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‘Women And Children First’: How Van Halen Got Heavier Than Ever
Warner Music
In Depth

‘Women And Children First’: How Van Halen Got Heavier Than Ever

Raunchy and rocking, yet also welcoming new ideas, Van Halen’s third album, ‘Women And Children First’, was anything but ‘difficult’.


In rock’n’roll lore, it’s customary for a band to cherry-pick their best early songs for their debut album, and – if they’re lucky – they may have more stockpiled for a second. The general rule of thumb is that, with it comes to recording their third, they will struggle in the face of changing trends – what’s known as “difficult third album” syndrome. But there are always exceptions, and Van Halen’s third album, Women And Children First, is most certainly one of them.

Listen to ‘Women And Children First’ here.

It helped, of course, that the band had gotten off to such a flyer. Van Halen’s acclaimed self-titled debut album and its quick-fire follow-up, Van Halen II, reaped multi-platinum sales, yet – like classic early albums by the band’s heroes such as The Beatles and The Jimi Hendrix Experience – both records were done and dusted within days. Indeed, the Californian quartet saw no reason to meddle with their MO when it came to recording Women And Children First early in 1980.

The concept: “We’re trying to capture our youthful enthusiasm”

“We finished the music in six days, and the whole album [including mixing] took eight,” Eddie Van Halen told Guitar Player magazine. “I don’t understand how people can take any longer.”

“I don’t think we’ll ever be confused with Fleetwood Mac or Steely Dan, who spend jillions of dollars and years in the studio just to make one record,” vocalist David Lee Roth added in an interview with Hit Parader. “How boring can you get, man? I like to think that all we’re really trying to do is capture some of our youthful enthusiasm.”

However, while Van Halen couldn’t be accused of over-thinking their music during their early days (“The best parts of our songs are made up on the spot,” Roth had told Rock Stars magazine), that doesn’t mean they were slapdash. As Eddie Van Halen told US rock writer Jas Obrecht, most of the Women And Children First songs were honed through live performance before the band entered the studio:

“With us, actually, there’s more mania and more feel and more excitement live, because that’s where it’s based,” he said. “That’s where it comes from. I mean, that’s bottom line. The only thing that sells us is the live show. It’s not hype.”

The recording: “Wow! What the hell is that?”

Women And Children First emerged from sessions with the band’s long-term studio team, producer Ted Templeman and engineer Donn Landee, at Sunset Sound Recorders, in Los Angeles. Though Van Halen were tight and well-rehearsed, the album arguably came out sounding heavier, dirtier and rawer than its two predecessors.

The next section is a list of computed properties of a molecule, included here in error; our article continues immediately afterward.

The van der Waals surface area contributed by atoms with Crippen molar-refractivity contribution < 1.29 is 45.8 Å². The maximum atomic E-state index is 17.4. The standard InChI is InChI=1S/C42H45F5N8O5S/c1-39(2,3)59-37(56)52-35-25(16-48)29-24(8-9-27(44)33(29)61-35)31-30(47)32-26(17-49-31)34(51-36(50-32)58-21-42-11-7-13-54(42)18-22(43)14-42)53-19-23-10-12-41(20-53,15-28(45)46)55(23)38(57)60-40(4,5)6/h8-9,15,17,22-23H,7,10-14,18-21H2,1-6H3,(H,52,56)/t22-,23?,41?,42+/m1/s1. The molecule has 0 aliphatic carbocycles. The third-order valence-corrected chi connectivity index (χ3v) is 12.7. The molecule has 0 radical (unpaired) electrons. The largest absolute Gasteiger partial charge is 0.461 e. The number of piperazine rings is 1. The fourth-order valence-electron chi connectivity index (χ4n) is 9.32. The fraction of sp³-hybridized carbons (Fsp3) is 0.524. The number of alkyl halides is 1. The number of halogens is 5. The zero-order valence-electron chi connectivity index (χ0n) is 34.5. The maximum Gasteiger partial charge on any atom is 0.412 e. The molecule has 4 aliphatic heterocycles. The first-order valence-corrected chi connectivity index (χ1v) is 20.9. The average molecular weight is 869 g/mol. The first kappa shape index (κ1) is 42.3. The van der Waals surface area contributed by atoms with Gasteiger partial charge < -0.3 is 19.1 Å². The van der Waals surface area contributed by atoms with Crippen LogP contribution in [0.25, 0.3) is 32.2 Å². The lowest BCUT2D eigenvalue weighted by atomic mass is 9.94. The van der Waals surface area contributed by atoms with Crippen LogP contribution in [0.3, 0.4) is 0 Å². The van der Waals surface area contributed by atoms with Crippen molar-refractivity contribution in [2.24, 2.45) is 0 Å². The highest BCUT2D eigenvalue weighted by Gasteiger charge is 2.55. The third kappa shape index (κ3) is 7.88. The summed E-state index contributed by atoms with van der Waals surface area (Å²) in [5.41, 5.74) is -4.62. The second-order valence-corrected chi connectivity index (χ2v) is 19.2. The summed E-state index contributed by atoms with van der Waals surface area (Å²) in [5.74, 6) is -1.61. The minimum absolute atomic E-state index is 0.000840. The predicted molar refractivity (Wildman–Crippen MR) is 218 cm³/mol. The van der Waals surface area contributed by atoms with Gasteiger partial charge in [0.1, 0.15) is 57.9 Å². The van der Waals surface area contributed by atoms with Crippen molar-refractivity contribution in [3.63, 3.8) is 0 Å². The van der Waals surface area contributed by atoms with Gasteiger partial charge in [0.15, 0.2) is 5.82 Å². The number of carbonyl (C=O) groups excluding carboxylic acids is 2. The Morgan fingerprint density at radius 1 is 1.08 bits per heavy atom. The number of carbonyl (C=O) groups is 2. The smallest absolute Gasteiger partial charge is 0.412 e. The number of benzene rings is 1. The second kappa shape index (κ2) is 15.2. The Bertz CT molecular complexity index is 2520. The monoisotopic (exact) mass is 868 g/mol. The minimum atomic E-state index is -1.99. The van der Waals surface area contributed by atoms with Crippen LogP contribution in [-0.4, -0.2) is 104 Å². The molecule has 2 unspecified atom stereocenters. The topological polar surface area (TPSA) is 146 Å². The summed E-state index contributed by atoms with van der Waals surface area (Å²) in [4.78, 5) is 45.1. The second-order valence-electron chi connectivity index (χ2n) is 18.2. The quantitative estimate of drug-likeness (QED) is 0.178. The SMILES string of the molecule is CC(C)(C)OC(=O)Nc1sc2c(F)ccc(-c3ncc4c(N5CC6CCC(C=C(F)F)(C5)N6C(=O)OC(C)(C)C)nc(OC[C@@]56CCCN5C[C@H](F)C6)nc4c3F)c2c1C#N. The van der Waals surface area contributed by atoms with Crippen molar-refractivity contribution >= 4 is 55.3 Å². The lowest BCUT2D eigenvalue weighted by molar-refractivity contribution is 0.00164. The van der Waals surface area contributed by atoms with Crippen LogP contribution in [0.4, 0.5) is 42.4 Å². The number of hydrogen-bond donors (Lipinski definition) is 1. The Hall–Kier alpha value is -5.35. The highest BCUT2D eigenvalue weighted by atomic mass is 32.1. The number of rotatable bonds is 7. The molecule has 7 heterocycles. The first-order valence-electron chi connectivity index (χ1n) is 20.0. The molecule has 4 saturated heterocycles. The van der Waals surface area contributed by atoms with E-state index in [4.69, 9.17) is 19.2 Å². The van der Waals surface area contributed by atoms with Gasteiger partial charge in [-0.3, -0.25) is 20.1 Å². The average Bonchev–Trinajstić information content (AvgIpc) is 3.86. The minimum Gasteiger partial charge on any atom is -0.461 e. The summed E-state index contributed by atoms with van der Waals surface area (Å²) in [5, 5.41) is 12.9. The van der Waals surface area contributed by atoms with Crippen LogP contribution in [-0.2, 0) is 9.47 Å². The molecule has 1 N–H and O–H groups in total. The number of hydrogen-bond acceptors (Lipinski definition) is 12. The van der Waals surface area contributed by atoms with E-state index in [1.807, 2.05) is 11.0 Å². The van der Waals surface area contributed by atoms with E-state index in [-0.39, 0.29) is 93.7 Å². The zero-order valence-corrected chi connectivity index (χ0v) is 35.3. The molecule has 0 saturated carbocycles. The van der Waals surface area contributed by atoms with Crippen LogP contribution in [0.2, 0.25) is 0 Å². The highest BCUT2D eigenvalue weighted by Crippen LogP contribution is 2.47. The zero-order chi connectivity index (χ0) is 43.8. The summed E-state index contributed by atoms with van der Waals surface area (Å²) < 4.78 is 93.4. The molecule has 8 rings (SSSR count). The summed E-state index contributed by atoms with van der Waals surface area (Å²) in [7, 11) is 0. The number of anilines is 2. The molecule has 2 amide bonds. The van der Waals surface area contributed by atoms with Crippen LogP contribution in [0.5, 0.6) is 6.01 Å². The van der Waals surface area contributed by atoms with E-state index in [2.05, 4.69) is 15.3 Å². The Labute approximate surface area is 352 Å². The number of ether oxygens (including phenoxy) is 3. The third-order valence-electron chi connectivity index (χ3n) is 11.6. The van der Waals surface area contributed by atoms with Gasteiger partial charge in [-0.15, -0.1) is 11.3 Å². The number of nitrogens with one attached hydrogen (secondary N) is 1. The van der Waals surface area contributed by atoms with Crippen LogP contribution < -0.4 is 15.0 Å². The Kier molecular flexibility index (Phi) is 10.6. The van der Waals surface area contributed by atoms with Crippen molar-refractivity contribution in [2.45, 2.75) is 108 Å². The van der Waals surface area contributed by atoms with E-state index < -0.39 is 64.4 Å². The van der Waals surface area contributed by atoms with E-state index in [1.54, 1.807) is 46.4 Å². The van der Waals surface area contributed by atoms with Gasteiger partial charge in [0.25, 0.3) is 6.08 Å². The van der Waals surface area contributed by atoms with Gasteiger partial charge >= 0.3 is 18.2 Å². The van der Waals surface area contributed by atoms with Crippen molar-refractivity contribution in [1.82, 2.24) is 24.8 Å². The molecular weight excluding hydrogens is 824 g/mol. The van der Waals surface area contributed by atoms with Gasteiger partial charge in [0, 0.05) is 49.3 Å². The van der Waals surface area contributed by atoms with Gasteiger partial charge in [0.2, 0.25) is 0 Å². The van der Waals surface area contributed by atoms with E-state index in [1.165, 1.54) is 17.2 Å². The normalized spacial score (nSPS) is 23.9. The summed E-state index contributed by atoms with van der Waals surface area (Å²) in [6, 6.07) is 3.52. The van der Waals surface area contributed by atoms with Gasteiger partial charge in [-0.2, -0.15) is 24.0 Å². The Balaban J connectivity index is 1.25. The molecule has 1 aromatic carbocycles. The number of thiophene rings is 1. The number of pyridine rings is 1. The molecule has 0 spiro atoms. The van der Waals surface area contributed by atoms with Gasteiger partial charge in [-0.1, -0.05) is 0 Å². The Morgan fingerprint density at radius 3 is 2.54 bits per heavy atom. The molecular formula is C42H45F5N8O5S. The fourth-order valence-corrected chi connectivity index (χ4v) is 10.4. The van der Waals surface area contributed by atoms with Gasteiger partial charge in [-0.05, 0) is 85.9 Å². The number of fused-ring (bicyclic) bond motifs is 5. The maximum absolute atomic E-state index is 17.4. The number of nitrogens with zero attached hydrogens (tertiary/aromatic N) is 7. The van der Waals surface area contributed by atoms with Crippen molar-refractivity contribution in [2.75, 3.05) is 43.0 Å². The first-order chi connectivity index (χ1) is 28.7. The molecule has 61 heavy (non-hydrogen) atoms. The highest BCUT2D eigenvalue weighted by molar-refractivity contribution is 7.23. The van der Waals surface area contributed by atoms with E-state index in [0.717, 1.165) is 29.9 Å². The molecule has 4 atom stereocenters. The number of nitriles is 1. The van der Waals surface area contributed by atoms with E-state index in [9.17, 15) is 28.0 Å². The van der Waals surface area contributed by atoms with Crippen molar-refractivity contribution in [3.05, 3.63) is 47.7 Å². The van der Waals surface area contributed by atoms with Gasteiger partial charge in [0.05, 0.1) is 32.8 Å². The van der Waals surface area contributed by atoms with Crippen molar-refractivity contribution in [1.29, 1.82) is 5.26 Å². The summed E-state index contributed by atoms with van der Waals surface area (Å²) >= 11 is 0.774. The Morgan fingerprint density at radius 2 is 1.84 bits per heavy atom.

As the likes of Fools, Romeo Delight and the drum-heavy Everybody Wants Some!! made plain, the emphasis was still primarily placed on hard-riffing, fist-pumping anthems (preferably extolling the virtues of whiskey and women), but there were distinct signs of progression – not least on the opening song, And The Cradle Will Rock…, on which Eddie Van Halen pounded on a Wurlitzer electric piano that was fed through a Marshall amp and a flanger.

“That was the first time I played keyboards in the studio,” Eddie later revealed. “Ted said, ‘Wow! What the hell is that?’ ‘Oh, nothing, just me, screwing around.’ So we recorded it.”

Now regarded as one of the best Van Halen songs, And The Cradle Will Rock… initially sparked some contention among the group. “That was my first encounter with the band not wanting me to play keyboards,” the guitarist said ruefully. “When we did the song live, Mike [Anthony, bassist] played it. They didn’t want a guitar hero playing keyboards onstage.”

Elsewhere, the group willingly embraced experimentation on tracks as diverse as the brutal, hardcore-punk-tinged Loss Of Control and Take Your Whiskey Home, which thrillingly morphed from acoustic blues workout to floor-shaking Deep Purple-style rocker after the full band made a sudden and decisive entrance. Pleasingly, they even embraced some audio vérité on Could This Be Magic?: a down-home, Delta-style blues featuring a guest vocal turn from Neil Young collaborator Nicolette Larson, to which real-time ambience was added by rigging mics up to record the sound of rain outside the studio.

The release: “Works of high-volume art”

Released on 26 March 1980, Women And Children First’s success was further bolstered by a spate of positive reviews. Rolling Stone’s David Fricke declared the album’s best moments to be “works of high-volume art” while even The Village Voice’s notoriously hard-to-please critic Robert Christgau stated that Eddie Van Halen “earns the Hendrix comparisons, and he’s no clone – he’s faster, colder, more structural”.

As for the band’s core fans, they were delighted their heroes were generously dishing out more of their superior, hard’n’heavy fare. Van Halen’s loyal support ensured that Women And Children First picked up where Van Halen II left off – with a Billboard Top 10 peak and multi-platinum sales that secured its place among the best Van Halen albums. Despite the record’s title, it was abundantly clear the group wouldn’t be making for the lifeboats any time soon. In fact, their journey to the top was well underway.

“I just really go for feeling,” Eddie Van Halen told Jas Obrecht, reflecting on the band’s growing appeal at that point. “All our albums have mistakes. Big deal! We’re human. It reeks of feeling, and to me that’s what it’s all about… If something is too perfect, it won’t faze you. It goes in one ear and out the other… Our stuff, to me, keeps you on the edge of your seat. It builds tension. Whether you like it or not, it slaps you in the face.”

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